PS—while we're on the topic of sexuality, the superlative Savage LoveCast included a call this week that proposed people use "scrotum" as a synonym for "weakling," rather than "pussy." It's a great idea: the reasoning is that while pussies aren't actually all that weak—they give birth, for god's sake—scrotums are pretty fragile, and don't take pain very readily. Plus, they're kind of gross. I wouldn't want to be called a scrotum. And, despite the chip on my shoulder about the way we construct masculinity, I think using "scrotum" to mean "weakling" actually does a lot to queer the way masculinity is understood. It's not likely that we'll be seeing the ideal man portrayed as weak in the near future; the same is not true for women. So get working and stop being such a huge scrotum! Or, alternately, stop scroting out!

Padilla Convicted

Jose Padilla, the terror suspect who was arrested in May 2002 amid cries from John Ashcroft that the government had foiled a dirty nuke attack in the works, was convicted on all charges in federal court yesterday. There's good news and bad news here. The good news is that this conviction makes it harder for the Bush administration to claim that terror suspects need an extra-constitutional process for trying and sentencing. The bad news...well...

Y'know the charges he was arrested on, the ones that John Ashcroft was so excited about? Those weren't mentioned at all in his federal trial, since for some silly reason federal courts don't like to use evidence that was gathered by rendering suspects outside the U.S. justice system. Instead, Padilla was prosecuted as part of an existing case against two other terror suspects, Adham Hassan and Kifah Jayyousi. The evidence? He met them at a mosque at one point, he talked with them on the phone during seven out of thousands of wiretapped calls, saying nothing of significance (the other phone calls, the ones with just Hassan and Jayyousi, had what prosecutors claimed was code), and his fingerprints were all over an Al Qaeda recruitment document that he could easily have handled while confined in military prison. The end result, though, was that the more persuasive evidence against Hassan and Jayyousi stuck to Padilla as well. Padilla might appeal.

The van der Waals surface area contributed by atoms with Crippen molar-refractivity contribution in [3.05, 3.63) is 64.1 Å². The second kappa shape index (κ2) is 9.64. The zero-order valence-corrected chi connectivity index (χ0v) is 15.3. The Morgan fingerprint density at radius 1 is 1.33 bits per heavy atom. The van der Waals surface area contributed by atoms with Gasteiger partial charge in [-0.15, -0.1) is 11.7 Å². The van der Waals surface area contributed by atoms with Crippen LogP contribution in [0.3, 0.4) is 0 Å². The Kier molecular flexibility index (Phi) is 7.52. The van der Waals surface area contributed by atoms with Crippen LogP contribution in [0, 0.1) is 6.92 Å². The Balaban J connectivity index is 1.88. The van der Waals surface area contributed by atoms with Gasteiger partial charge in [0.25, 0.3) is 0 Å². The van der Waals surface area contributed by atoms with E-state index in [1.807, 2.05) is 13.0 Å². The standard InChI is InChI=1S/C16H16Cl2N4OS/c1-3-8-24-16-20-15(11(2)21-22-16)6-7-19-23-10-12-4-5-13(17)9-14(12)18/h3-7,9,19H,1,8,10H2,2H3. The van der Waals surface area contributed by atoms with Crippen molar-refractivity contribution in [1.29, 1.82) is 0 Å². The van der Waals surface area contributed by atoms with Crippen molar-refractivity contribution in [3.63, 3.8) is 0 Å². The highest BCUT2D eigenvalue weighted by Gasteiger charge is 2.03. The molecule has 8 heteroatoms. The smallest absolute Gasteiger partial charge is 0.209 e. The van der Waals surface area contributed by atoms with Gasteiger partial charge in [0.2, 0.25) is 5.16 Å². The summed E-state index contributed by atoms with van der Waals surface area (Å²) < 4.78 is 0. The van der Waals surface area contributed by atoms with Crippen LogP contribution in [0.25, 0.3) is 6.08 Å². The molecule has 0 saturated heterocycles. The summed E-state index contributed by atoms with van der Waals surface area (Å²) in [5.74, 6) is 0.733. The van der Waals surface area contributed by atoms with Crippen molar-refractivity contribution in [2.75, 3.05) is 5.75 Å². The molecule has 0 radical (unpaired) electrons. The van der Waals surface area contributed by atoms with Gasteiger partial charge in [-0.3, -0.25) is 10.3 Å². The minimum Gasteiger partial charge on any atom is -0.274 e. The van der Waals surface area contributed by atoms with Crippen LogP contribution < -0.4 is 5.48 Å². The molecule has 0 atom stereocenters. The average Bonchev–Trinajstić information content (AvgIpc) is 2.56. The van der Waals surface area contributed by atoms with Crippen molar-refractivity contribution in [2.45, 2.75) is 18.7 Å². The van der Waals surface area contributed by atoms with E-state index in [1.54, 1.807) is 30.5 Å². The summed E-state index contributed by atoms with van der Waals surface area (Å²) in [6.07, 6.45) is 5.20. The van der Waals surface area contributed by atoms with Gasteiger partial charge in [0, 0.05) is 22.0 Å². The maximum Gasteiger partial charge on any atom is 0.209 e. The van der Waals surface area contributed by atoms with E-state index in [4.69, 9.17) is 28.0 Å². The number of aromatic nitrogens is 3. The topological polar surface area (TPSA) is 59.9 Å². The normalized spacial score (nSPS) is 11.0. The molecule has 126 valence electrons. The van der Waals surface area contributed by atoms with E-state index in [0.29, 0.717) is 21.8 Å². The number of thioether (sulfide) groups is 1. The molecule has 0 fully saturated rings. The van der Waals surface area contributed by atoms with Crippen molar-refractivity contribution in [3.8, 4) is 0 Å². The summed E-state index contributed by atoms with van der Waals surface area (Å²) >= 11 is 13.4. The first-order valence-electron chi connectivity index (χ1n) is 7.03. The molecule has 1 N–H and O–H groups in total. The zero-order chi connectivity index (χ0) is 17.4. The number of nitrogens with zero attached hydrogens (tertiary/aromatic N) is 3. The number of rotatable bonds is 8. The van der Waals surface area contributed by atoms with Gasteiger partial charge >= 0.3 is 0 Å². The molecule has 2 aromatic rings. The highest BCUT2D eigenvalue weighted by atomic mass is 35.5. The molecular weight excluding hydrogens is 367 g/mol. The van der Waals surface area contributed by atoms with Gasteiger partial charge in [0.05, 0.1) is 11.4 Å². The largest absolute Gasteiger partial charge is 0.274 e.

But at least now everyone knows that the Bush administration doesn't need a special process to unjustly convict terror suspects--they can do that just as easily with federal courts. And maybe—just maybe—this will put pressure on the Bush administration to give terror suspects federal trials. That would be great, because then they'd have to stop getting evidence through extraordinary rendition and start getting it through better methods: y'know, the kind that don't involve getting other countries to torture individuals who haven't been accused of a crime. The end result would be more reliable intelligence, since the information gathered from torture is hideously unreliable.

A caveat: Padilla might be guilty. I certainly don't know. But the verdict he received seemed to rest more on his having the wrong friends than on any actual proof of terrorist activities.

UPDATE: The NYT agrees—Padilla was basically sentenced to life in prison for a thought crime.

Tuesday, August 14, 2007

Still slow on posting

But go check out this post from the Feministe archives. Astounding.

Monday, August 13, 2007

Oh my.

As of about a half hour ago: Karl Rove resigned.
He says he needs to spend more time with his family. (What a sweet guy!) Of course, he is one of what is becoming a lengthy string of Bush administration officials to suddenly need some heart to heart time with the spouse and kids. He chose to break the big news to Rupert Murdoch's new pet project, the WSJ. The big question, of course, will be why he actually resigned. Infighting? Had Bush become a lost cause? Was Rove more controversy than he was worth with a year and a half left to go in a lame-duck presidency? Is it to skirt the soon-to-be-breaking news about his and Dick Cheney's torrid affair? (I wish.) Is he working for a 2008 presidential campaign??

Updates to come when the news is a bit more detailed.

UPDATE: Lauren asks, will he be indicted?

Thursday, August 9, 2007

It's that time of term

So posts are slow for the time being. More tomorrow.

Monday, August 6, 2007

Then again, you could live in Japan